The tidepools & rocky beach just below it are also pretty amazing. If you're driving up (or down for that matter) the Oregon coast, I would say it's the #1 must-see stop the whole way.
posted by Devils Rancher at 6:48 PM on December 10, 2014

I grew up spending summers on the Outer Banks during the 60s, before the real estate boom. The tall Banks lighthouses--Currituck, Bodie Island, Hatteras and little Ocracoke--were like wonderful big reassuring friends, and climbing them was thrilling. --kinnakeet

Me too! (My Grandfather lived there). My favorite, because it was closest and we knew the couple living there, is the first Outer Banks lighthouse--Cape Lookout.

In California there's a youth hostel at the Pigeon Point Lighthouse. The lighthouse itself is being restored, but they have the Fresnel lens on display.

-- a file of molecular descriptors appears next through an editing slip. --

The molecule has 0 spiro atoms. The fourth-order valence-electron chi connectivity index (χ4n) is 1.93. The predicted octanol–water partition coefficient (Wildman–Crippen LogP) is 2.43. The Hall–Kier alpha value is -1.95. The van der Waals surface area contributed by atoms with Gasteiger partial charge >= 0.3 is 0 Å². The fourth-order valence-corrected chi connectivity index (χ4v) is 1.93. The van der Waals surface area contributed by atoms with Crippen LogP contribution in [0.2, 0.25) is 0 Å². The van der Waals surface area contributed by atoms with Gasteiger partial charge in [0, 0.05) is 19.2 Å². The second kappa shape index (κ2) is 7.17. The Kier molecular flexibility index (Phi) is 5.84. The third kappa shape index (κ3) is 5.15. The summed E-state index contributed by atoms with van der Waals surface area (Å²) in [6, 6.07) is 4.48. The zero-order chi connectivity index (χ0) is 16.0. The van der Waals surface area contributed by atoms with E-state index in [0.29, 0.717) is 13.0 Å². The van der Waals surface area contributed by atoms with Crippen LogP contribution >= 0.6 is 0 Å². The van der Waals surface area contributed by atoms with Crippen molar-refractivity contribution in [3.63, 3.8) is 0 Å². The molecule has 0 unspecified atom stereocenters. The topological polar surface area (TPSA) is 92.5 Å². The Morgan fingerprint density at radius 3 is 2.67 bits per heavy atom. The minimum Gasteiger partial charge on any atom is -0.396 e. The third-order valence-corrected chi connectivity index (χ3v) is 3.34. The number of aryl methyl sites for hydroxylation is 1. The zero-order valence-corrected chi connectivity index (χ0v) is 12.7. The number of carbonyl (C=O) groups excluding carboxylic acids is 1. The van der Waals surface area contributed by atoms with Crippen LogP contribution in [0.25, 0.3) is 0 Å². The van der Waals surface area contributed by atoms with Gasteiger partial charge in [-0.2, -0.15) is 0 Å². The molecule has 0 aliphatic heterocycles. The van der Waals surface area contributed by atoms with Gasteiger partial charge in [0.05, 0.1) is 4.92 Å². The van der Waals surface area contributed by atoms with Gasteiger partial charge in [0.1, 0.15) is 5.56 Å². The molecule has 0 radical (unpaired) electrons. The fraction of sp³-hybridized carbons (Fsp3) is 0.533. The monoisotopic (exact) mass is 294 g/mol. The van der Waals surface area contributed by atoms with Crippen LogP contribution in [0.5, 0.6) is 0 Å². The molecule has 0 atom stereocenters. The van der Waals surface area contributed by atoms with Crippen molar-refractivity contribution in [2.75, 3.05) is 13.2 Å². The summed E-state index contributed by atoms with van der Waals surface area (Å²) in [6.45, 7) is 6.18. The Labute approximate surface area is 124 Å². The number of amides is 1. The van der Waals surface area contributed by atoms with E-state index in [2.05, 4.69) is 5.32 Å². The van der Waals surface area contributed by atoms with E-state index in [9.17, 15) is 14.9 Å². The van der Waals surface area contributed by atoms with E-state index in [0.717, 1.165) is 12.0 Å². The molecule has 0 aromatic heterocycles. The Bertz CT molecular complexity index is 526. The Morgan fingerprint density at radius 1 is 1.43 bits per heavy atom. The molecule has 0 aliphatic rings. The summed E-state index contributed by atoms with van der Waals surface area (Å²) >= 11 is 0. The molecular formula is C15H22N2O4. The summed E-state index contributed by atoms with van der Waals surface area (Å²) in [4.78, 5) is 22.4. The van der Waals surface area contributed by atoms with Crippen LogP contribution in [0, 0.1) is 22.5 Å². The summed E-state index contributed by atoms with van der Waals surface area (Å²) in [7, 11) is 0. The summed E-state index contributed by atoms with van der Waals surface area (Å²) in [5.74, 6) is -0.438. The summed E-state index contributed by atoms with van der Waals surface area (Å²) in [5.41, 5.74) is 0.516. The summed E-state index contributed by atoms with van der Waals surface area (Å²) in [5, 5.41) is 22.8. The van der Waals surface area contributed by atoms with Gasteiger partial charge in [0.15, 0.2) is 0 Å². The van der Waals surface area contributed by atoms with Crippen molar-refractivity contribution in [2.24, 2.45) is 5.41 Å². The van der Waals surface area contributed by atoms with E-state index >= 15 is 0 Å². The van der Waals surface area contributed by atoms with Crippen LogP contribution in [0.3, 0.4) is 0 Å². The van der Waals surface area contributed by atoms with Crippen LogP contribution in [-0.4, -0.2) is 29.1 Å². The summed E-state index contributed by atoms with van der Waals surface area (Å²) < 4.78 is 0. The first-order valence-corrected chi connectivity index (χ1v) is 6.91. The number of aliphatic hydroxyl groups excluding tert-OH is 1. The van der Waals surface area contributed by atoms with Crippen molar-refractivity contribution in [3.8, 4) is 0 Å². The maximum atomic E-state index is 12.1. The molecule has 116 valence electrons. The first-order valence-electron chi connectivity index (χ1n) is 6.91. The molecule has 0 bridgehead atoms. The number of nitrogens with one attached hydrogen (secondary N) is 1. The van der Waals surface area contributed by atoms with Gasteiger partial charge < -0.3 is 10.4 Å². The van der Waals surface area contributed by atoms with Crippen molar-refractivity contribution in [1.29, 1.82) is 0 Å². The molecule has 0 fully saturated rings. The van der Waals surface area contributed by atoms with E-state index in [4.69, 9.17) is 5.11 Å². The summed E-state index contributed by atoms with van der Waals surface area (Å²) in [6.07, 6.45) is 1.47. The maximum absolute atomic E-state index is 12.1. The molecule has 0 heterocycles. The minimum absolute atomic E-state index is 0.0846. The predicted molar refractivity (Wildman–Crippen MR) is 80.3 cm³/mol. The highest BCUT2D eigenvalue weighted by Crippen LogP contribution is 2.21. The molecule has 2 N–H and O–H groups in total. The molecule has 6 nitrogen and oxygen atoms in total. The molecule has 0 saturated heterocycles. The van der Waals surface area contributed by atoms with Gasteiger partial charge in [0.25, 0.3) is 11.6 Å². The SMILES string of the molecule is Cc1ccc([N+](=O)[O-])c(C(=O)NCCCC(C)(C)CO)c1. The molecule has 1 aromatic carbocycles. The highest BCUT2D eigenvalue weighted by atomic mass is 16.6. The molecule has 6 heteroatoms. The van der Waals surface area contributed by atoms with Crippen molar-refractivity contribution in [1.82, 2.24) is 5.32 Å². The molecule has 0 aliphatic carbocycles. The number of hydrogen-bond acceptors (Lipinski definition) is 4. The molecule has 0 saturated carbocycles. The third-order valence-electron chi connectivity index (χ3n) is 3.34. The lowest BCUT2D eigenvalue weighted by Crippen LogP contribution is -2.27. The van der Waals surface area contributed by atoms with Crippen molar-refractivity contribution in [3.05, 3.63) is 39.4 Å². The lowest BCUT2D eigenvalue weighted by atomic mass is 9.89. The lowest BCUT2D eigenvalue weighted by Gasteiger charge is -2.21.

posted by eye of newt at 8:03 PM on December 10, 2014

We have one here on Key West.
posted by Mike Mongo at 9:05 PM on December 10, 2014

I've visited many of the Great Lakes lighthouses, and have stayed overnight on the grounds of the Whitefish Point Light Station.
posted by DevilsAdvocate at 7:36 AM on December 11, 2014 [1 favorite]

They even have lighthouses on the prairies!
posted by Gor-ella at 7:49 AM on December 11, 2014 [1 favorite]

I grew up spending summers on the Outer Banks during the 60s, before the real estate boom. The tall Banks lighthouses--Currituck, Bodie Island, Hatteras and little Ocracoke--were like wonderful big reassuring friends, and climbing them was thrilling. --kinnakeet

Me too!

Me three! Some of my best childhood memories are the summers I spent at my grandparents' cottage on Hatteras Island (Salvo). In fact, I recently had a drawing of Hatteras Light tattooed on my forearm to commemorate them.
posted by bradf at 10:08 AM on December 11, 2014 [1 favorite]

That's a nice tattoo!
posted by eye of newt at 10:11 PM on December 11, 2014